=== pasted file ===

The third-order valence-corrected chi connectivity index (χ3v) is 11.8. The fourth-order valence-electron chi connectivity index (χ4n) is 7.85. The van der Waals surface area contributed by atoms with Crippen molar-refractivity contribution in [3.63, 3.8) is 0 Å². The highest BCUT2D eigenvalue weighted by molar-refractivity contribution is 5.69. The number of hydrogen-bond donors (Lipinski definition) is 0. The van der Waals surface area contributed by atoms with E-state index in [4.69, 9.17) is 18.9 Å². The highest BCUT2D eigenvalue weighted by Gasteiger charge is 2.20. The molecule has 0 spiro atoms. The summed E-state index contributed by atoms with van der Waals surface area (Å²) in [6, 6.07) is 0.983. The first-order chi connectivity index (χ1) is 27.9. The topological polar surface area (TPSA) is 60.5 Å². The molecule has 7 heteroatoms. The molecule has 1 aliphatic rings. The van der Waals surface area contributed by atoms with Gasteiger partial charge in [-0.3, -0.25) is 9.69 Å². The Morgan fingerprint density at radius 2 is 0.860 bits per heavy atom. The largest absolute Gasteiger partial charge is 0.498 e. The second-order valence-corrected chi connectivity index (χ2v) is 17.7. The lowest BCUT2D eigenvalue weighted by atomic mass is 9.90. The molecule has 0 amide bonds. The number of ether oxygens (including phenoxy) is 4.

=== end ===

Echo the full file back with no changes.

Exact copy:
The third-order valence-corrected chi connectivity index (χ3v) is 11.8. The fourth-order valence-electron chi connectivity index (χ4n) is 7.85. The van der Waals surface area contributed by atoms with Crippen molar-refractivity contribution in [3.63, 3.8) is 0 Å². The highest BCUT2D eigenvalue weighted by molar-refractivity contribution is 5.69. The number of hydrogen-bond donors (Lipinski definition) is 0. The van der Waals surface area contributed by atoms with E-state index in [4.69, 9.17) is 18.9 Å². The highest BCUT2D eigenvalue weighted by Gasteiger charge is 2.20. The molecule has 0 spiro atoms. The summed E-state index contributed by atoms with van der Waals surface area (Å²) in [6, 6.07) is 0.983. The first-order chi connectivity index (χ1) is 27.9. The topological polar surface area (TPSA) is 60.5 Å². The molecule has 7 heteroatoms. The molecule has 1 aliphatic rings. The van der Waals surface area contributed by atoms with Gasteiger partial charge in [-0.3, -0.25) is 9.69 Å². The Morgan fingerprint density at radius 2 is 0.860 bits per heavy atom. The largest absolute Gasteiger partial charge is 0.498 e. The second-order valence-corrected chi connectivity index (χ2v) is 17.7. The lowest BCUT2D eigenvalue weighted by atomic mass is 9.90. The molecule has 0 amide bonds. The number of ether oxygens (including phenoxy) is 4.